Saturday, September 4, 2010
1. Mental Health altogether is not my forte. I am all about talking with patients in regards to their feelings or how they are coping. But, to be in an environment like this changes that and takes me...no, throws me....out of my comfort zone. That's an understatement.
2. In my LVN program, this was my worst expereince so I am already going into the class/clinical with a bad image in my mind. Not only was the lecture a struggle for me but clinical was than too. I made the mistake of befriending a young man at La Casa. I sat and listened to him talk as he skipped between the five different "realities" he lived in. When I returned to the facility in the subsequent days, he didn't want me to talk to anyone else. And now, I was a part of these "stories" in "his worlds". He wanted us to hangout when he was released from his hold. Creepy? Yes. All I could think of was that he know knew my name from my name badge and wanted me in his world, what would happen if he was discharge?!
3. The training. Last Wednesday we had orientation and it was all going swell until the last hour. Another instructor who actually works at the site came in to meet with us. She began showing us how to sit with the patients so they can't punch us or choke us. Sweet. Than how to yell for help should we be in a situation that needed it. Hmmm, great. We moved on to discuss how you never turn your back on who you are talking to, for obvious reasons, and of course, you never touch them. One of her last comments was that if you are in a conversation with a patient and they all of a sudden have a blank stare on their face, get out of there. Why? Because in their mind they are hearing voices telling them that, for example, you killed their mom so no they need to kill you. Or, they are hallucinating that someone is standing behind us telling them that we are the FBI coming to get them so they need to take us out. Oh man.
4. We are put into groups of two for each unit....a buddy system. I am paired with Brooke who is super sweet and we are alot alike. She is blonde and tall....we are the only ones in our group....and very soft spoken. We look like easy targets. Really, two for the price of one. While we were excited to be together, we are both pretty apprensive about going on the floor. The instructor also placed the only male in our group with us. Thank you! Rommel is a great guy, a friend from last terms clinical, and I would trust him with my life...seriously. I mean,just knowing that he will be arm's lengths away at all times is comforting. He already informed us that he "has our backs". Thanks!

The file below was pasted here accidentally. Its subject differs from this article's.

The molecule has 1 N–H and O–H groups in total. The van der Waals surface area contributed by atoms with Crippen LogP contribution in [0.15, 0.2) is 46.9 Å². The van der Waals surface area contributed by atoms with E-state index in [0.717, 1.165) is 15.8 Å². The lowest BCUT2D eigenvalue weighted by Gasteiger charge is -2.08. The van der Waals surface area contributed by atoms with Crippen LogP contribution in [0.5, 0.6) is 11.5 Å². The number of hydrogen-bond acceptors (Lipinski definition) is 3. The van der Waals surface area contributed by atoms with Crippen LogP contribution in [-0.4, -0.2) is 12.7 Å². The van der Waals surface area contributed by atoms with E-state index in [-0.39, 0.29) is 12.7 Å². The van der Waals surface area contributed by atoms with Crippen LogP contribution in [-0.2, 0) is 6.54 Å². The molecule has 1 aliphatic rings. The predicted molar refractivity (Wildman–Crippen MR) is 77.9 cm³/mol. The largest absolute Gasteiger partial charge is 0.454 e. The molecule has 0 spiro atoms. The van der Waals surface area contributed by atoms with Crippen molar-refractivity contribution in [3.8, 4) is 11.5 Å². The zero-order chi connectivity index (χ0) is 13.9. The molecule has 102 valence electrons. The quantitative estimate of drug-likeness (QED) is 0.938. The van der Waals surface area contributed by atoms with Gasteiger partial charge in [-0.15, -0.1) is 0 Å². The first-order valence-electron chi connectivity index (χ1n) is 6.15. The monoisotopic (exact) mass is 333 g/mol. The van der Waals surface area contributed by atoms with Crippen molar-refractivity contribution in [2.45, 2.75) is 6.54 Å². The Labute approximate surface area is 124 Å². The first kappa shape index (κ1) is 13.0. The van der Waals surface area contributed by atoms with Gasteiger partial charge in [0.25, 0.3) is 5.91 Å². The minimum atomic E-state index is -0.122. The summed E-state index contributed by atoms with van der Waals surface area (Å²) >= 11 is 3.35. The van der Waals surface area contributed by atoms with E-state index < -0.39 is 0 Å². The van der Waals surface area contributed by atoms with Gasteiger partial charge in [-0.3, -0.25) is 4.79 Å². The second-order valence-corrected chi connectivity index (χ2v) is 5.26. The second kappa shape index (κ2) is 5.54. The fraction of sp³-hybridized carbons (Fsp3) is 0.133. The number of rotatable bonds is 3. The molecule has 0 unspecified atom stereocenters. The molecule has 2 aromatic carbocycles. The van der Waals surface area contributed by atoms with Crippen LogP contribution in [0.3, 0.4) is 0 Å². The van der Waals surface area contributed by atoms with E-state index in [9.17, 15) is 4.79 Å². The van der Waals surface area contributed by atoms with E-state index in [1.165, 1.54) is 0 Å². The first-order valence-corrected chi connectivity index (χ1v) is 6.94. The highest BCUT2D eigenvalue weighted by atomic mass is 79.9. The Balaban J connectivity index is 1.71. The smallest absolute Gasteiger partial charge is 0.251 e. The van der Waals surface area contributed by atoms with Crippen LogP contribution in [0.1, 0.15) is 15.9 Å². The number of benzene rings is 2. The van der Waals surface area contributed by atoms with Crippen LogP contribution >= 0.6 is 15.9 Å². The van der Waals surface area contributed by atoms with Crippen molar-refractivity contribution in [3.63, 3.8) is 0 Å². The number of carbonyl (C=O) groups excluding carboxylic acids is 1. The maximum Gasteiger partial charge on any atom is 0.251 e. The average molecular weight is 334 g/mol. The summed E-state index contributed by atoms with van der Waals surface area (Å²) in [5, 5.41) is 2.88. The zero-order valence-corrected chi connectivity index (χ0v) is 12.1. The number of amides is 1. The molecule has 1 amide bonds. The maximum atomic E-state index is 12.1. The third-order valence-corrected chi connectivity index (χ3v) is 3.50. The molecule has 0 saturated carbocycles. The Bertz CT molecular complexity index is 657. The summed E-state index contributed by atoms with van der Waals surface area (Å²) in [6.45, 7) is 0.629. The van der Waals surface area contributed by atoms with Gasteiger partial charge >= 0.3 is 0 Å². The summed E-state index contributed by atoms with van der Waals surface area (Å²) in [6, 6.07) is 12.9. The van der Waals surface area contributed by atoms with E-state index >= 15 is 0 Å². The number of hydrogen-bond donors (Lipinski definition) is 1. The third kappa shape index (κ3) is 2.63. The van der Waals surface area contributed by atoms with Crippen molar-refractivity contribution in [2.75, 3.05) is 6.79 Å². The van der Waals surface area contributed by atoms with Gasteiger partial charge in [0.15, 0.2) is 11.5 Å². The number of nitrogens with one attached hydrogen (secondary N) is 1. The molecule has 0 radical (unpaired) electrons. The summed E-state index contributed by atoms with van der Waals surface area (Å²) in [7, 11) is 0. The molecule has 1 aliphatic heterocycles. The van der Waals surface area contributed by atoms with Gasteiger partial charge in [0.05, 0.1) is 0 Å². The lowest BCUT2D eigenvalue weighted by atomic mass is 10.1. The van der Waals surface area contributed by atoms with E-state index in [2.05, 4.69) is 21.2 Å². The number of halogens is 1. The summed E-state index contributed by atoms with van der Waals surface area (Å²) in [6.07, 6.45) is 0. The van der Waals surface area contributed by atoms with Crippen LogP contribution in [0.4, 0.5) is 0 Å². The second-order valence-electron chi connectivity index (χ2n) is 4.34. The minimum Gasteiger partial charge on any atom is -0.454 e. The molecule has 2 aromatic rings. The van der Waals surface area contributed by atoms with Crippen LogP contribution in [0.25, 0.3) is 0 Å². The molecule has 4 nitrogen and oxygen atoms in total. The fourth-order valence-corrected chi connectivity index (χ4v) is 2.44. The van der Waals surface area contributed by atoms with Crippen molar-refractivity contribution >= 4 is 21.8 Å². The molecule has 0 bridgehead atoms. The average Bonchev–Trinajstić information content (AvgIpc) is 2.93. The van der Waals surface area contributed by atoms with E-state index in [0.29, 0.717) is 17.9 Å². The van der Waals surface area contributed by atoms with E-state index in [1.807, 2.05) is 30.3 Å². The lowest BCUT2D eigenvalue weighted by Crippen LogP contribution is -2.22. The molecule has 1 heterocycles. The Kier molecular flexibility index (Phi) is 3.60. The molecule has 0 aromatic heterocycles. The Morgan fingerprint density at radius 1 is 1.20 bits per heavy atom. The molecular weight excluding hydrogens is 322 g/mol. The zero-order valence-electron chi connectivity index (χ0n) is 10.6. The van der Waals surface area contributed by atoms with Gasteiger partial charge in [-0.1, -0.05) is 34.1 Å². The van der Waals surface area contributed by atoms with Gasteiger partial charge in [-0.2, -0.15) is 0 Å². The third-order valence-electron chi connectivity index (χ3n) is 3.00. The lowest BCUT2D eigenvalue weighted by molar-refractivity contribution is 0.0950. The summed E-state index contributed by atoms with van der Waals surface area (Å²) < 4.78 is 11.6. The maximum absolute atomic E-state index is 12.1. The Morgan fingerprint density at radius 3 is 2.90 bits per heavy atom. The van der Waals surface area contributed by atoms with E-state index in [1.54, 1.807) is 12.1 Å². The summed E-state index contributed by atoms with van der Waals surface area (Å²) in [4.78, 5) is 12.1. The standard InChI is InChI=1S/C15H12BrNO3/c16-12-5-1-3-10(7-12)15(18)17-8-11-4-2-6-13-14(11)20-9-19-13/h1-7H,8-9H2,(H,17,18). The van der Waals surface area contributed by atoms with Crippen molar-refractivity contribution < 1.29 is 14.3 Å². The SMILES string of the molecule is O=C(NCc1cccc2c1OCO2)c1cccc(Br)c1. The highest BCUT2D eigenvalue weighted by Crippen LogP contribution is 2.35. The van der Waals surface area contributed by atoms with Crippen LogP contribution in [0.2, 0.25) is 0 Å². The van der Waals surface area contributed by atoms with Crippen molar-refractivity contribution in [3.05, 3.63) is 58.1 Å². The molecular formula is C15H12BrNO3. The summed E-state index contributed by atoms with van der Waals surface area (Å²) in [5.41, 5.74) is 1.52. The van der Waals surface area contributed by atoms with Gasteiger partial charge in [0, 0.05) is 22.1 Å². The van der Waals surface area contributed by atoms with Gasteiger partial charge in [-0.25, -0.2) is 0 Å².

5. This is a very high aquity facility. Meaning, these people are very dangerous. Most have come in from police drop offs from off the street. In a few of the units we will be in, each patient in there is considered to be highly suicidal and highly homicidal. Which means, I will never let my guard down. I will never trust them...you just can't. I will never think that they are "just fine" because that is when something will happen.
On top of all that I have a phenomenal instructor. She is a breath of fresh air! Prof. Noonan works for the Irvine Unified School district now with children who need a little extra attention and help but she also teaches mental health at my school. She is about 70 ...may a few years older....and as cute as a button. 5'2....white hair....and a smile that immediately sends out comfort, I liked her from the start. She remind me of that sweet little grandma in the movies. I half expected her to bring us homemade cookies and than tuck us in bed with a story. She is a spitfire as well though. She would say something "inappropriate" during orientation and than put her little hand over her mouth and giggle like a school girl. We all agreed that because of her we are going to have a great clinical this term!
Next Wednesday will be our first day on the floor. Pray it goes well for all of us! I can't imagine what these patients are going through. In fact, I can't even imagine what a mental illness would be like. In that sense, my heart hurts for them and I want to help them in any way I can. As long as myself and my classmates stay safe. My biggest challenge will be caring too much. I am that nurse that will sit down at the bedside, hold the patient's hand, stroke their hair, and just listen. While the listening aspect will be beneficial in this term, the rest won't and that will be a challenge and a great learning experience for me to switch gears a bit.
Alright mental health....I'm ready for you...I think?